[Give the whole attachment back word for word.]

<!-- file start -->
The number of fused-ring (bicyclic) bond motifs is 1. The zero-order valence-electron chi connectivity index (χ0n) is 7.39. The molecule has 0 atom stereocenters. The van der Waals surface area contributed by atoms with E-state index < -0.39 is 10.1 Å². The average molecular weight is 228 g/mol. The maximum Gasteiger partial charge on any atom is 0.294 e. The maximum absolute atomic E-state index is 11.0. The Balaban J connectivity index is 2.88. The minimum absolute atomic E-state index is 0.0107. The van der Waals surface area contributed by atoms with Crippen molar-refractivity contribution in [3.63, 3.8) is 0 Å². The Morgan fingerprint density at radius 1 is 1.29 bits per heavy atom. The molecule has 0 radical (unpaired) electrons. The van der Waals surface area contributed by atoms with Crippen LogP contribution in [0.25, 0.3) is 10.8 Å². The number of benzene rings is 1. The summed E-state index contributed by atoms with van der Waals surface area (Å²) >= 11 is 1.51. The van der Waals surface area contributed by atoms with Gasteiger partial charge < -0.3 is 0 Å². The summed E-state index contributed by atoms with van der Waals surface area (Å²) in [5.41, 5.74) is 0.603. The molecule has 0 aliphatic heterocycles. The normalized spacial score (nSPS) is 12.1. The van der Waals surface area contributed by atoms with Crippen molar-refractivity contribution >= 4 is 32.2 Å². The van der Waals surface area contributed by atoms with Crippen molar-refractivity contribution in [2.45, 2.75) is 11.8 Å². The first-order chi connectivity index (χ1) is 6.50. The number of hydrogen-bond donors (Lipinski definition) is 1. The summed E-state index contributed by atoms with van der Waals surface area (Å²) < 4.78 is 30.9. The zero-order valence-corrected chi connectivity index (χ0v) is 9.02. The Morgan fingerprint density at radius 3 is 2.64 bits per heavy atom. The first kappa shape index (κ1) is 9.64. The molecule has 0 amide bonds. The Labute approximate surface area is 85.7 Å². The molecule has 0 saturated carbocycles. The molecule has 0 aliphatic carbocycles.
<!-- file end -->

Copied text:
The number of fused-ring (bicyclic) bond motifs is 1. The zero-order valence-electron chi connectivity index (χ0n) is 7.39. The molecule has 0 atom stereocenters. The van der Waals surface area contributed by atoms with E-state index < -0.39 is 10.1 Å². The average molecular weight is 228 g/mol. The maximum Gasteiger partial charge on any atom is 0.294 e. The maximum absolute atomic E-state index is 11.0. The Balaban J connectivity index is 2.88. The minimum absolute atomic E-state index is 0.0107. The van der Waals surface area contributed by atoms with Crippen molar-refractivity contribution in [3.63, 3.8) is 0 Å². The Morgan fingerprint density at radius 1 is 1.29 bits per heavy atom. The molecule has 0 radical (unpaired) electrons. The van der Waals surface area contributed by atoms with Crippen LogP contribution in [0.25, 0.3) is 10.8 Å². The number of benzene rings is 1. The summed E-state index contributed by atoms with van der Waals surface area (Å²) >= 11 is 1.51. The van der Waals surface area contributed by atoms with Gasteiger partial charge < -0.3 is 0 Å². The summed E-state index contributed by atoms with van der Waals surface area (Å²) in [5.41, 5.74) is 0.603. The molecule has 0 aliphatic heterocycles. The normalized spacial score (nSPS) is 12.1. The van der Waals surface area contributed by atoms with Crippen molar-refractivity contribution >= 4 is 32.2 Å². The van der Waals surface area contributed by atoms with Crippen molar-refractivity contribution in [2.45, 2.75) is 11.8 Å². The first-order chi connectivity index (χ1) is 6.50. The number of hydrogen-bond donors (Lipinski definition) is 1. The summed E-state index contributed by atoms with van der Waals surface area (Å²) < 4.78 is 30.9. The zero-order valence-corrected chi connectivity index (χ0v) is 9.02. The Morgan fingerprint density at radius 3 is 2.64 bits per heavy atom. The first kappa shape index (κ1) is 9.64. The molecule has 0 amide bonds. The Labute approximate surface area is 85.7 Å². The molecule has 0 saturated carbocycles. The molecule has 0 aliphatic carbocycles.